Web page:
Tube 86, however, is arranged to illuminate yet another photo conductor 88 that is shunted across the first tube 78 as indicated by a dotted arrow in FIGURE 4. Hence, whenever the second tube 86 lights up, the current from line t to ground is shunted around the first tube 78 and said tube goes out and extinguishes the sign 80 indicating that the pencil is being used to write more than just a downward stroke. Since a horizontal stroke added to a downward stroke does not complete an Arabic character, there is no sign associated with the second glow tube 86. In completing the character 4, the horizontal stroke to the right is followed by a final downward stroke. Connected between line I and ground is therefore another glow discharge tube 90 in series with two parallel-connected photo conductors 92 and 94 corresponding in function to photo conductors 82 and 84 of tube 86. Said tube 8 illuminates a sign 96 showing the character 4 when it lights up. At the same time it lowers the resistance of aphoto conductor 98 shunted across the second tube 86, and in this manner causes said second tube to go out.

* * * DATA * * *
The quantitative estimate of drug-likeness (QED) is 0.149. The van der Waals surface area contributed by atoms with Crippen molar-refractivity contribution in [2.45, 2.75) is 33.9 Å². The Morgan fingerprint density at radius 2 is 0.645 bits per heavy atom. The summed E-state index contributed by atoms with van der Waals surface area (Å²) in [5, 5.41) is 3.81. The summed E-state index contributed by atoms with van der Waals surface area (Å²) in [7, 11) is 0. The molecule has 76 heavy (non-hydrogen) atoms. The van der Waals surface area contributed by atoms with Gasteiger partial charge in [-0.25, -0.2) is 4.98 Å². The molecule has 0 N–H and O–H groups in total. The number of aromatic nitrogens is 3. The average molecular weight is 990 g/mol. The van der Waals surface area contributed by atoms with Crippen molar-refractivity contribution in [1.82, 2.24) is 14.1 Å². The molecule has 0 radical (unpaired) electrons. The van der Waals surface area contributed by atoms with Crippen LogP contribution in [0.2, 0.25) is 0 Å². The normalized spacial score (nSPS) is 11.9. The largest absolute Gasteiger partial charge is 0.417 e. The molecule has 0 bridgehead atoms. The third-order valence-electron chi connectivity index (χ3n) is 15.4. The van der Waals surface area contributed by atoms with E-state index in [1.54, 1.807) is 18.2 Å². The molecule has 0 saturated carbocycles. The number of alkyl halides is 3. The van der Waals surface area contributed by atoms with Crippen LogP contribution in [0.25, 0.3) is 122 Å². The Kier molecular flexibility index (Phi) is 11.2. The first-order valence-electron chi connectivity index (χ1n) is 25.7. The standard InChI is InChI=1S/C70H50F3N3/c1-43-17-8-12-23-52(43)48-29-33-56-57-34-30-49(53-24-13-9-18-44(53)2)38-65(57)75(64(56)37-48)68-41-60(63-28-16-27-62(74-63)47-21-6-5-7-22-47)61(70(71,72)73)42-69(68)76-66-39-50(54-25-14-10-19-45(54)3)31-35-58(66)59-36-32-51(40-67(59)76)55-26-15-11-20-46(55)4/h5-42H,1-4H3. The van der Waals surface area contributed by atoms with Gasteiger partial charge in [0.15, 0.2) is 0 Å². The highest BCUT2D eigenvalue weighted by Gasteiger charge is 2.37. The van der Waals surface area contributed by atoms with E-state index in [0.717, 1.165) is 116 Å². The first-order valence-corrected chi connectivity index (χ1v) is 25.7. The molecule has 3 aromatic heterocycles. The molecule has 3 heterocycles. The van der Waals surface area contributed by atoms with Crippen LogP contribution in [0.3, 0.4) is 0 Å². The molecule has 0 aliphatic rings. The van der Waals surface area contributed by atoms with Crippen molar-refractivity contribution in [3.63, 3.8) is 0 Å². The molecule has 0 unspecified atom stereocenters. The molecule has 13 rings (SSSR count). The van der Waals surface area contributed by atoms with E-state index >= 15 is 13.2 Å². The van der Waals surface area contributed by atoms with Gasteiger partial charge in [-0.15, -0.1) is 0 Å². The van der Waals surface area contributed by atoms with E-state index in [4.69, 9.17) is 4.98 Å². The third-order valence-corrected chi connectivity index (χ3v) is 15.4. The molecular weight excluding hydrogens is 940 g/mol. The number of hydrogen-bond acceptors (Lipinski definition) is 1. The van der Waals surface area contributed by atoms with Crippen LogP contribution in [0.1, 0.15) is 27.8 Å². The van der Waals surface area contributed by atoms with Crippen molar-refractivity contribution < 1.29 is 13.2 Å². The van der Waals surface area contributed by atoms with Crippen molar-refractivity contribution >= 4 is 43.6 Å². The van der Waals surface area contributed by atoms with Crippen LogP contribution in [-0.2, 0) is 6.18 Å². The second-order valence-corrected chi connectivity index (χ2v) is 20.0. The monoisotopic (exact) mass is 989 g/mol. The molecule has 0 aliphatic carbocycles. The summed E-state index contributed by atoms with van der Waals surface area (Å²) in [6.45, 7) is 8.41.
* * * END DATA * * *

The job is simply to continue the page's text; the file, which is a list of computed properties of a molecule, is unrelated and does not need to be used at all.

Let it now be assumed that the writer marks the character 5 upon the paper. As is apparent from the hereinbefore given table of the characteristic sequences in which the resistances of the photo sensitive elements of pen 10 are varied when writing the Arabic characters, the reaction of the photo sensitive elements of the pen 10 in writing the character 5 differs from the reaction thereof in writing the character 4 by two additional resistance changes, one in photo cell R and a final one in photo cell L when the horizontal top stroke is added to the character. Therefore, yet another glow discharge tube 99 is connected in series with a photo conductor 1% between line r and ground. When the directly preceding glow discharge tube 90 is illuminated, the resistance of photo conductor 100 is lowered and glow discharge tube 99 is readied for operation. Now, as soon as the writer moves the pen to the left, glow discharge tube 99 fires and extinguishes the preceding glow discharge tube 90 by illuminating a photo conductor 102 that is shunted across said preceding glow discharge tube. At the same time it latches itself in operative condition by illuminating a photo conductor 104 that is connected in parallel with photo conductor 100. Since the sequence of reactions of the photo conductors, which results in the illumination of glow discharge tube 99 does not complete a character, there is no signaling device associated with glow discharge tube 99.